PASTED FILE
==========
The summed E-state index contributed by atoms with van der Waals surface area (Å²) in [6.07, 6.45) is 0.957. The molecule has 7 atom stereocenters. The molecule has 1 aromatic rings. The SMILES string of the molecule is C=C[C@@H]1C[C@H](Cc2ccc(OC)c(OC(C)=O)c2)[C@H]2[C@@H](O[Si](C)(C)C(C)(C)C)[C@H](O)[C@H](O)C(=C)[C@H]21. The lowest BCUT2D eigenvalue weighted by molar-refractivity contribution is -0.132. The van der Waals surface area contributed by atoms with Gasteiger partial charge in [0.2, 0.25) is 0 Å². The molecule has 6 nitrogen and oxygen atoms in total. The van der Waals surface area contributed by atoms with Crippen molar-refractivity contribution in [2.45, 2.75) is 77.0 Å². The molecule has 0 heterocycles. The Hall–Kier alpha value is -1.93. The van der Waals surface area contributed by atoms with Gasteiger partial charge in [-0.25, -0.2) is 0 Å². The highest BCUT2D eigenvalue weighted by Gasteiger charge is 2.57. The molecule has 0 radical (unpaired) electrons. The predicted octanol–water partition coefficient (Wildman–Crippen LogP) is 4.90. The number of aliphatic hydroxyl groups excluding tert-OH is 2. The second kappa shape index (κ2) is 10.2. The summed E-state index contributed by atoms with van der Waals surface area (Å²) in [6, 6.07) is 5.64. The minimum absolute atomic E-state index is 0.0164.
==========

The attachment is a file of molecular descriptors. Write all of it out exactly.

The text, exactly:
The summed E-state index contributed by atoms with van der Waals surface area (Å²) in [6.07, 6.45) is 0.957. The molecule has 7 atom stereocenters. The molecule has 1 aromatic rings. The SMILES string of the molecule is C=C[C@@H]1C[C@H](Cc2ccc(OC)c(OC(C)=O)c2)[C@H]2[C@@H](O[Si](C)(C)C(C)(C)C)[C@H](O)[C@H](O)C(=C)[C@H]21. The lowest BCUT2D eigenvalue weighted by molar-refractivity contribution is -0.132. The van der Waals surface area contributed by atoms with Gasteiger partial charge in [0.2, 0.25) is 0 Å². The molecule has 6 nitrogen and oxygen atoms in total. The van der Waals surface area contributed by atoms with Crippen molar-refractivity contribution in [2.45, 2.75) is 77.0 Å². The molecule has 0 heterocycles. The Hall–Kier alpha value is -1.93. The van der Waals surface area contributed by atoms with Gasteiger partial charge in [-0.25, -0.2) is 0 Å². The highest BCUT2D eigenvalue weighted by Gasteiger charge is 2.57. The molecule has 0 radical (unpaired) electrons. The predicted octanol–water partition coefficient (Wildman–Crippen LogP) is 4.90. The number of aliphatic hydroxyl groups excluding tert-OH is 2. The second kappa shape index (κ2) is 10.2. The summed E-state index contributed by atoms with van der Waals surface area (Å²) in [6, 6.07) is 5.64. The minimum absolute atomic E-state index is 0.0164.